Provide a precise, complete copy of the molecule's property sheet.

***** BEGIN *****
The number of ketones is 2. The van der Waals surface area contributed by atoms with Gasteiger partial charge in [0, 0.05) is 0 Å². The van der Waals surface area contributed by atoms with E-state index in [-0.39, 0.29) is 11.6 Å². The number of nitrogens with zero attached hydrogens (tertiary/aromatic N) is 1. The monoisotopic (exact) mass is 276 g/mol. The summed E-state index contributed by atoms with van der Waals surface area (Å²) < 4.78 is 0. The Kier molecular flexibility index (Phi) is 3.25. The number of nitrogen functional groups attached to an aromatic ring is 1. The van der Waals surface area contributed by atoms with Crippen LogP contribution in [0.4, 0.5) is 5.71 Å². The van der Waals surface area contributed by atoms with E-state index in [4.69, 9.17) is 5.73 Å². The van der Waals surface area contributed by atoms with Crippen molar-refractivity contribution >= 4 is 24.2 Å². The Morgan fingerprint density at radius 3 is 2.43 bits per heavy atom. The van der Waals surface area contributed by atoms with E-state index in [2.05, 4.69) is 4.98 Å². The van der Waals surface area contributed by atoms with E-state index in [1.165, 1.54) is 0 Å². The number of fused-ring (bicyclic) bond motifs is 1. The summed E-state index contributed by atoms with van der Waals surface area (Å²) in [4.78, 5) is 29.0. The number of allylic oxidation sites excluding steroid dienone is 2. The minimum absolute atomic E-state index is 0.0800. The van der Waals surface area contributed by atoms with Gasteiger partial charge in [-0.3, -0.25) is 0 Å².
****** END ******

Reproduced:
The number of ketones is 2. The van der Waals surface area contributed by atoms with Gasteiger partial charge in [0, 0.05) is 0 Å². The van der Waals surface area contributed by atoms with E-state index in [-0.39, 0.29) is 11.6 Å². The number of nitrogens with zero attached hydrogens (tertiary/aromatic N) is 1. The monoisotopic (exact) mass is 276 g/mol. The summed E-state index contributed by atoms with van der Waals surface area (Å²) < 4.78 is 0. The Kier molecular flexibility index (Phi) is 3.25. The number of nitrogen functional groups attached to an aromatic ring is 1. The van der Waals surface area contributed by atoms with Crippen LogP contribution in [0.4, 0.5) is 5.71 Å². The van der Waals surface area contributed by atoms with E-state index in [4.69, 9.17) is 5.73 Å². The van der Waals surface area contributed by atoms with Crippen molar-refractivity contribution >= 4 is 24.2 Å². The Morgan fingerprint density at radius 3 is 2.43 bits per heavy atom. The van der Waals surface area contributed by atoms with E-state index in [2.05, 4.69) is 4.98 Å². The van der Waals surface area contributed by atoms with E-state index in [1.165, 1.54) is 0 Å². The number of fused-ring (bicyclic) bond motifs is 1. The summed E-state index contributed by atoms with van der Waals surface area (Å²) in [4.78, 5) is 29.0. The number of allylic oxidation sites excluding steroid dienone is 2. The minimum absolute atomic E-state index is 0.0800. The van der Waals surface area contributed by atoms with Gasteiger partial charge in [-0.3, -0.25) is 0 Å².